*yeah but retail numbers are up right? Its their expectations of a better xmas that are up. Their jeanie in the bottle hope springs eternal numbers of long ago and oh so far away.....In your dreams baby! Last week Neiman Marcus was sending out $50 coupons to entice shoppers and expect Saks and the like to do the same. I just got an interest increase on another credit card. No xmas presents this year man. Sorry.
Department stores struggle for balance on holiday inventories
U.S. department stores are trying to keep inventories lean this year, but they also don't want to be caught short as the holiday season approaches, analysts say. Last year, retailers wound up with a glut of unsold goods as consumers cut purchases in the recession. Chief financial officers are pressuring buyers to cut down, but some CFOs say that lack of enough to sell could mean a financial disaster during this key season. Reuters (10/20)

*how bout lending me money and then buying back next year.
N.Y. Fed tests tool for withdrawing liquidity
The Federal Reserve Bank of New York is testing the concept of "reverse repos," which could be used to drain liquidity from the banking system. However, officials emphasized that they are simply testing the exit strategy and are not ready to use it. "This work is a matter of prudent advance planning by the Federal Reserve, and no inference should be drawn about the timing of monetary policy tightening," the New York Fed said in a statement. CNBC/Reuters (19 Oct.)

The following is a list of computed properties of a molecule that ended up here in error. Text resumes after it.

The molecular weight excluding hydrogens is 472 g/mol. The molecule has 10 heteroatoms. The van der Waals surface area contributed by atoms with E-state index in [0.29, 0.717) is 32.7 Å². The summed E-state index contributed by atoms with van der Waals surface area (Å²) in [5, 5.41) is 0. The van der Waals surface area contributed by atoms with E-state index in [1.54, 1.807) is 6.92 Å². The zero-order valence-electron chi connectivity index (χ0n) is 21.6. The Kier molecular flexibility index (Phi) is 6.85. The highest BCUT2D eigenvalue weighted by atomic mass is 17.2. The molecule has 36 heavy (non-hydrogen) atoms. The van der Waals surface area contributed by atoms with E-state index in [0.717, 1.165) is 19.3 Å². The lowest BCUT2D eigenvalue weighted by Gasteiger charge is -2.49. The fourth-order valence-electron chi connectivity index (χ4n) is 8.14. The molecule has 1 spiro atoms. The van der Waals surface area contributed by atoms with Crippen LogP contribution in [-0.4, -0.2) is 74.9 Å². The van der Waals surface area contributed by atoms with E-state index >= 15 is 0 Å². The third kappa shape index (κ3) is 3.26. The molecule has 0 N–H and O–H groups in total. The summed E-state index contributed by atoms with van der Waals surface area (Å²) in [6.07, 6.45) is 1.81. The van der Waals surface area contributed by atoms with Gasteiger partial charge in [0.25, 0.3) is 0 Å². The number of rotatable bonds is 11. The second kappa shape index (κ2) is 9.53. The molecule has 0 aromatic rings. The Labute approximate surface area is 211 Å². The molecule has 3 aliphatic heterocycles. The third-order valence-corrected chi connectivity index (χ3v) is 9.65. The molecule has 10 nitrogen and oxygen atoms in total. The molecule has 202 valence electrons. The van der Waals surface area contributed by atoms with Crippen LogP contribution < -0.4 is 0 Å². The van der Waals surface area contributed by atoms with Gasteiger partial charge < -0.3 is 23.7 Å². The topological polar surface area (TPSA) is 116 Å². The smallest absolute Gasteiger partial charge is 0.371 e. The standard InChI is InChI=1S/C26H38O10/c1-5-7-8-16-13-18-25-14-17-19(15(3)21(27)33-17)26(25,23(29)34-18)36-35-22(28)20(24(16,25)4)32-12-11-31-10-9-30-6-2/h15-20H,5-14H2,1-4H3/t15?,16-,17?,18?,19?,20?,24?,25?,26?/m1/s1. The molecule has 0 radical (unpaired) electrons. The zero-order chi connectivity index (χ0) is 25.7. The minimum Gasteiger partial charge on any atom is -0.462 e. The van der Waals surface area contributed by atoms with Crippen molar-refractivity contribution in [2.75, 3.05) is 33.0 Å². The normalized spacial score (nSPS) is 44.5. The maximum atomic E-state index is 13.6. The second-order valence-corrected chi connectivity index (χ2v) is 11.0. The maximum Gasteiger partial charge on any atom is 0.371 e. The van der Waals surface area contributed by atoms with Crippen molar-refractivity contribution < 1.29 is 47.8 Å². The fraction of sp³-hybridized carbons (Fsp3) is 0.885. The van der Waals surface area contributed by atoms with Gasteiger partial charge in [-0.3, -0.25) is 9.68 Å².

IMF's Lipsky: Don't shut down economic stimulus yet
Any move to begin phasing out economic-stimulus measures now risks sending the global economy into weak growth in 2010, said John Lipsky, the second-ranking official of the International Monetary Fund. "This is no time to take risks with premature withdrawal of the stimulus," he said. CNBC/Reuters (19 Oct.)

*your not really surprised to learn that nothing has changed are you?
CEO perks, benefits went up while banks took bailout money
While some of the nation's biggest financial companies took $350 billion of bailout money from U.S. taxpayers, they increased executives' perks and benefits by an average of 4%, an analysis of corporate financial disclosures showed. GMAC Financial Services' CEO, Alvaro de Molina, got $2.5 million from his company to help out with his personal tax bill. The chief executive of Comerica, Ralph W. Babb Jr., got more than $200,000 for country club expenses. Perks and benefits for CEOs at the 29 biggest financial companies rescued with taxpayer money averaged more than $380,000 in 2008. The Washington Post (20 Oct.)

*didn't Ben just yesterday say that China is leading us out of this mess? YES, he did.
Profit at China's state companies down for first 3 quarters of 2009
Profit at China's state-owned industry from January to September fell 17.6% from the same period in the previous year, the Ministry of Finance says. Profit declined to $137.13 billion, down 2 percentage points compared with the January-to-August period. Gross revenue of these companies also declined 1.7% year-on-year. China Daily (Beijing)/Xinhua (China) (20 Oct.)